How to Choose Windows and Patio Doors: Part 2


The Right Style

They say, “form follows function.” In part 2 of our 3 part series on window and patio door selection, let’s take a closer look at appearance. Your new windows will be the first thing anyone notices on your house. Make a statement.

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Generally, house windows should complement the style of the home. For many people, and many home styles, that means a traditional, symmetrical design. This is particularly important in neighborhoods where existing homes set a general style, or where the appearance is mandated by code. On other sides of the home, you may have more freedom.

Size Up Your Options

Other than local building codes for bedrooms, there is no specific requirement for how much glass you can have in any room. So choose a window that provides enough light for the room, while allowing for wall space to handle furniture or cabinets.

tuscany_209.jpgPatio Doors

When choosing a space for your patio door, measure how much space you have both on the interior and exterior side.  This will give you an idea of which operating style would work best. Patio doors come in in-swing, out-swing and sliding operation styles.

  • In-swing doors are the most commonplace in residential buildings and require adequate indoor space. The hinges are located inside the home and not visible to the outside. Keep in mind, though, that rainwater and other small debris can be driven by the wind into the home upon opening. An additional screen door can be helpful to protect against the elements.
  • An out-swing patio door needs a clear path on the outside. Hurricane doors and doors in high wind areas are often out-swing because of the greater strength it provides when the wind is pushing against the doors.
  • If space is tight, sliding doors might fit best. They are a good solution in spaces that simply cannot accommodate a full swinging door such as a balcony or sunroom.
  • If you have the wall space, consider a moving glass wall.  These expansive doors come with 3 to 6 panels that either slide or fold, opening up your living space to the outside.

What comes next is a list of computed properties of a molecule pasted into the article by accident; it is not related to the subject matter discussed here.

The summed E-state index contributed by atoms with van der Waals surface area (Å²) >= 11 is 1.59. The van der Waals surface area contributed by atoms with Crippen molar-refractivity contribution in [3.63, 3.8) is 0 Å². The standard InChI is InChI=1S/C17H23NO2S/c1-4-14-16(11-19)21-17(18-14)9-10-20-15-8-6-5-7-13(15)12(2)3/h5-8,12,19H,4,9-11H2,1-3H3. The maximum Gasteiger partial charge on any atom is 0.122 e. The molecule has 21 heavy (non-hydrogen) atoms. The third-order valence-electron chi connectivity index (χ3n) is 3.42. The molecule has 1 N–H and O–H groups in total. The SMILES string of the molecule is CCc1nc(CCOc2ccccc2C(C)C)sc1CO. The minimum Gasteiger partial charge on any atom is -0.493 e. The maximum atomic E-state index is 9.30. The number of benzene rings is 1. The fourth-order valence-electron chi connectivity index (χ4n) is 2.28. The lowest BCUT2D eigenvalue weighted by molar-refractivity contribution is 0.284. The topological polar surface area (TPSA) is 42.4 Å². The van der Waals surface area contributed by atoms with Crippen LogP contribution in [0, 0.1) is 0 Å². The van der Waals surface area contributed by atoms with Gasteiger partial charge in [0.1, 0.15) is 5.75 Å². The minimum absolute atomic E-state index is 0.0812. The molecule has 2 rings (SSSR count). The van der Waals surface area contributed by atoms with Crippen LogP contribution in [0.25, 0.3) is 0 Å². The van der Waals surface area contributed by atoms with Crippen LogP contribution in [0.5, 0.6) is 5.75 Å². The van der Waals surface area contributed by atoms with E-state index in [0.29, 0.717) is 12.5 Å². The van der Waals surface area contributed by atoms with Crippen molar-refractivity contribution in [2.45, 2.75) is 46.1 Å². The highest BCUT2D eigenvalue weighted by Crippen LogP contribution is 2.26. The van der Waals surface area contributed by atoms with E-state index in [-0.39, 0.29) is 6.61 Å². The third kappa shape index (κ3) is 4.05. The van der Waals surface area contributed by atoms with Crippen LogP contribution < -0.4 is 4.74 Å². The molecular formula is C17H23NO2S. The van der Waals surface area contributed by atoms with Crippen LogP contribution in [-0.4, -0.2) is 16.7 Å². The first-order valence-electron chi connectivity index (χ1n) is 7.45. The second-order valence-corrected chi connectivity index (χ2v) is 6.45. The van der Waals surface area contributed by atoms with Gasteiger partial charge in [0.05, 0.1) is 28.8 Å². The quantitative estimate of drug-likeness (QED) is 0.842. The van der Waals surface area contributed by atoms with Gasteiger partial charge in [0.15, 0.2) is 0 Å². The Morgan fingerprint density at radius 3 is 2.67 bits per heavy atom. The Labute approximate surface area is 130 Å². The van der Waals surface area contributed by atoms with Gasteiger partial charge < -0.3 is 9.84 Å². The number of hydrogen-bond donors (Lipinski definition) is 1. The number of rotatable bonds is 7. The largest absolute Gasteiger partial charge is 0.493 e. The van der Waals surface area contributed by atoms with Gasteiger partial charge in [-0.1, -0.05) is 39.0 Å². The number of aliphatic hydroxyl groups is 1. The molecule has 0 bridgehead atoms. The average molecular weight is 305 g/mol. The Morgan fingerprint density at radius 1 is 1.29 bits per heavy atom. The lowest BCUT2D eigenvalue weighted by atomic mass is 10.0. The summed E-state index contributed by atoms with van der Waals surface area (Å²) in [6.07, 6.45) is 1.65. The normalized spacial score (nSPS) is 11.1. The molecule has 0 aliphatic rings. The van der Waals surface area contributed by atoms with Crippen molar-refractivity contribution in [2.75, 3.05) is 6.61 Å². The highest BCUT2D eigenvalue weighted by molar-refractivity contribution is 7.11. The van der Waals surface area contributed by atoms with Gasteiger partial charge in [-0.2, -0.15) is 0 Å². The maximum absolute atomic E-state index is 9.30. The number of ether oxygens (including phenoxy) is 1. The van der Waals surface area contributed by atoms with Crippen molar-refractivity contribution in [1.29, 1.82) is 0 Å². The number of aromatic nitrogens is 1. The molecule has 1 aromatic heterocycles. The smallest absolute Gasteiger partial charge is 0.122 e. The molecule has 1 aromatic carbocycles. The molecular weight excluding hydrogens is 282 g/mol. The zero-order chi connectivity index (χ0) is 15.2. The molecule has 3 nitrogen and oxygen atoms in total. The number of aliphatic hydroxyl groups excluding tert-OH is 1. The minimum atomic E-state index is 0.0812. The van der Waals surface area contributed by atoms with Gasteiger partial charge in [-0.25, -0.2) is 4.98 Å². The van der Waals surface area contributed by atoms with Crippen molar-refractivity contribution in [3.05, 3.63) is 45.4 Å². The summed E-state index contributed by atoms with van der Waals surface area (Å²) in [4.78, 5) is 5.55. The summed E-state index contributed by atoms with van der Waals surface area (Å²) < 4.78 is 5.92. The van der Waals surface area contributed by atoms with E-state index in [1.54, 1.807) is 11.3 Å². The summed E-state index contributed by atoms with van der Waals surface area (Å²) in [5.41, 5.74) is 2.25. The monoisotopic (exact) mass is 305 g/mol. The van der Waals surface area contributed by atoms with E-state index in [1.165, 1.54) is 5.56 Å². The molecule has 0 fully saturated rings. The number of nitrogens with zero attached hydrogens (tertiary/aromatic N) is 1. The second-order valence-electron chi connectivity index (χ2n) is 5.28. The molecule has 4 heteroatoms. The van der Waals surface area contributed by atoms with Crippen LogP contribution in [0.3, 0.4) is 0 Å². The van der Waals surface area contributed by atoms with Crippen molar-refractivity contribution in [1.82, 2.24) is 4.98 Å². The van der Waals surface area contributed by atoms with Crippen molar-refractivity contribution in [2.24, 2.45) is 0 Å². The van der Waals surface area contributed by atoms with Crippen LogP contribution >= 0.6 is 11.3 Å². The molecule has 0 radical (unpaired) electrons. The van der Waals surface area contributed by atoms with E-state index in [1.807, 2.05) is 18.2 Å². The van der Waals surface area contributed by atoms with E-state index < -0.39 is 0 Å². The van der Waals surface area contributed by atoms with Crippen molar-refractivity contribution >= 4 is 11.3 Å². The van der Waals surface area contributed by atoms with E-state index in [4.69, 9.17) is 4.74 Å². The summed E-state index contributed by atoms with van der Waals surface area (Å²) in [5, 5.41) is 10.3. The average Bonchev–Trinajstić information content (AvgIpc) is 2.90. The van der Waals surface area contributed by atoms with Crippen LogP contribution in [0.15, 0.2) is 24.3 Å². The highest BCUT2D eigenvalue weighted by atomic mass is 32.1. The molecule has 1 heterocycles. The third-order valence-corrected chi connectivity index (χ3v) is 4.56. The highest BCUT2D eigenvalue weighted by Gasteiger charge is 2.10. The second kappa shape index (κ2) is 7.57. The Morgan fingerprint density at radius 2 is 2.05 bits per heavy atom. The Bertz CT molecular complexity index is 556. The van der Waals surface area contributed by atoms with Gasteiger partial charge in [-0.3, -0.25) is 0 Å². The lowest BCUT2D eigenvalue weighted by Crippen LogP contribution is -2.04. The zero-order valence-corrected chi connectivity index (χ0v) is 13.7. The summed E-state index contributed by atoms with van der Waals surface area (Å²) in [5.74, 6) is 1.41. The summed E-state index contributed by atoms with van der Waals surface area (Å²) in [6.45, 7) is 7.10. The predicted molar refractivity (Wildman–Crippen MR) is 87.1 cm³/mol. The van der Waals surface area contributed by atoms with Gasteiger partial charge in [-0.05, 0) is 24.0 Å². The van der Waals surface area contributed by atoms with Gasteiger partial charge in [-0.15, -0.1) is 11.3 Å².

Part 1 - The Right Function

Part 3 – The Right Choices

More Helpful Articles

C650 French Style Doors

Benefits of French-style sliding patio doors

French-style Sliding doors have the appearance of traditional french doors with the convenience of sliders.


Modern Style

Clean lines, smooth surfaces and lots of light encompass the look of a modern home.


Ranch & Split-Level Styles

Ranch or Split-Level homes became popular as suburbia expanded to accommodate the growth of families in post-World War II America.


Prairie Style

Originally built to echo the flat prairie landscape, these homes value strong horizontal lines and wide open spaces.


Stucco, Spanish and Mediterranean Styles

As the name suggests, Spanish, Mediterranean, and Stucco homes are influenced by the region in its descriptive.


Craftsman Bungalow Style

American Craftsman style and bungalows are variations of an affordable housing type that swept across America in the early twentieth century.


Victorian & Queen Anne Style

Go bold and beautiful with Queen Anne and Victorian architectural styles for your home windows and doors.


Colonial Style

Colonial homes have wide and varied styles due to influences from Dutch, French, Spanish, New England and Georgian architecture.


Tudor Style

The Tudor style has been around for several hundred years, developing out of fifteenth century England during the Tudor period.


Cape Cod Style

Simple windows and doors best serve this classic East Coast style in any location.

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